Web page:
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Challenge: Kids and Technology

What is Jimmy Watching? Keep Your Child Safe on the Internet

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The internet is a great place to find information quickly and easily. It helps with your child’s homework, but it has its fair share of negatives too. The web provides uncensored access to violent and obscene content. Porn and hate groups flourish on several forums and even social media channels. Even a typo can sometimes take your child to a world you don’t want them to see. How can you keep your little one safe? Here are some tips to protect your children from the sleazy side of the internet.

Get involved

Parents should know what their kids are doing online. Think of the internet as their online playground and you should keep a watch while they explore it. Older children should be able to use the internet on their own. Even so, you should check in frequently to find out what they are doing.

Set rules and enforce them

You don’t want your children to be online all the time. After all, staring at the screen can affect their eyesight and posture. Decide how much online time they should have and which sites they should visit. Set rules and let them know the consequences of breaking them.

Make them aware of the need to protect their privacy

Young children don’t understand the consequences of revealing personal information online. As a parent,you need to ensure that they do not reveal their name, address, phone number, email address, school, or photos without your permission. Also, teach them about protecting their personal information from identity thieves with a VPN. Your child may befriend some people online. Tell them about the dangers of such relations.

Keep the computer in a common area

Don’t allow children to access the internet from their room. All computers connected to the internet should be kept in the family room where it is easy for parents to monitor what they are doing online.

Be approachable

Instruct your children to come straight to you when they see something that makes them uncomfortable. You need to be supportive too. If you have a tendency to overreact or blame them when they approach you with something, they may not want to talk to you about their online experiences.

Use parental controls provided by the ISP

Your internet service provider might offer some free parental control. Before purchasing an expensive safety product, try the one given by your ISP. Parental controls limit your children’s access to communication features (web chat, email etc.) and websites by content categories, age, time of the day, and some other choices.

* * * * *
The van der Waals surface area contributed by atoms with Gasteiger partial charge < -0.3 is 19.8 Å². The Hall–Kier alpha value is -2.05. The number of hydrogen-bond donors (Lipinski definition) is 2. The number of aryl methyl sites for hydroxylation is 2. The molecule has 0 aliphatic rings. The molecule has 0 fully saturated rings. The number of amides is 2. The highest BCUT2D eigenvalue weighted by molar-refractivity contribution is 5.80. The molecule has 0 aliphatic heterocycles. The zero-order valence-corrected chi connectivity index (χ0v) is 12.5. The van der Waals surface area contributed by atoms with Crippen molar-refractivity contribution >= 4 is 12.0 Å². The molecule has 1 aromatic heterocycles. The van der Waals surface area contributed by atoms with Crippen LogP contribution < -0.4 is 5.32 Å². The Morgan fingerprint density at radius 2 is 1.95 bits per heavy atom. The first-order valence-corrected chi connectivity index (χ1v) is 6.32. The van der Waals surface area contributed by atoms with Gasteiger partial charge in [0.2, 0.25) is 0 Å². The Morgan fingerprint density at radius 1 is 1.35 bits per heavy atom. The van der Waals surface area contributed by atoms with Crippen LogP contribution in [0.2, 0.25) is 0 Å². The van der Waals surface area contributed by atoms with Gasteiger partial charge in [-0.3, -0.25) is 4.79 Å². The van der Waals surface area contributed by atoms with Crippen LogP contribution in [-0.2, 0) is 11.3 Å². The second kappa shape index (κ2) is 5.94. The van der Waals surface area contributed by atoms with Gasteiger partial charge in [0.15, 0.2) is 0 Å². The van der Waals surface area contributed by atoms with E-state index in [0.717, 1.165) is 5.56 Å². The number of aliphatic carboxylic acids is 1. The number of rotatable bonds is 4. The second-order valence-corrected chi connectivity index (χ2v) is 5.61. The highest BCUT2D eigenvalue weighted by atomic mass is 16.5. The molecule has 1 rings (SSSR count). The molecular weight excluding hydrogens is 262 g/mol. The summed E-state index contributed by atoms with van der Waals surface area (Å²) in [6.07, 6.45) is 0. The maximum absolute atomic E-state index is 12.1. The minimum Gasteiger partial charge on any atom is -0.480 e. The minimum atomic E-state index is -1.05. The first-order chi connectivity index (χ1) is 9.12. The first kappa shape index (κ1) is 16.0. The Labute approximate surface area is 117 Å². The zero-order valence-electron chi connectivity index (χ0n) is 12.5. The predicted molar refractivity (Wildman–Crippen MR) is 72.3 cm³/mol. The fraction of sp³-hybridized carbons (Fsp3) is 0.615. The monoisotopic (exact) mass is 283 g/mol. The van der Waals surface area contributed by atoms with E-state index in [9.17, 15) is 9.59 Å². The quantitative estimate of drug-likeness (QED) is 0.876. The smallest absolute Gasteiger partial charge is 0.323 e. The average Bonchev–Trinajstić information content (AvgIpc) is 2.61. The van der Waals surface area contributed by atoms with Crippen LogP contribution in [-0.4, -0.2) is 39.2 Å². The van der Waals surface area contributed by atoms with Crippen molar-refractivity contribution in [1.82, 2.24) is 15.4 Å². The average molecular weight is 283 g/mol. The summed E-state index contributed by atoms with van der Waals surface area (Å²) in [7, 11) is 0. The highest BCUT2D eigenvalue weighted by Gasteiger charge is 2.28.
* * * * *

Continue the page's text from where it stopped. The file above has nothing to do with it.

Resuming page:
Use safe surfing options

If your ISP does not provide parental controls, you should consider taking advantage of the safe surfing options provided by your browser. Your search engine can also be tuned up. If you set limits, Google will not show results with explicit sexual content. However, keep in mind that if your child is tech savvy, they might just restore the previous settings.

Use safety software

While safety software can add an extra layer of protection, don’t expect the software to assume your role as a parent. The software that you choose should reflect your values and concerns and block sites with inappropriate content. These tools are not free but many of them do offer a free trial.

Such tools will not only block undesirable content but also offer maximum protection with minimum effort. In addition, you have the freedom to decide the amount of customisation you want. You can allow certain categories and block them. For example, you can allow sites that provide sex education while blocking sites with adult content.

The message that the child sees while trying to access a blocked website is equally important. Most children resent the ‘Access Restricted’ notice. The ‘This page cannot be displayed’ message is more discreet.

There are also certain tools that allow you to keep the internet under lock and key. Your child will need the key to access the internet. It is a small device that you can plug into your computer’s USB port. It will monitor your child’s internet activity and set restrictions wherever appropriate.

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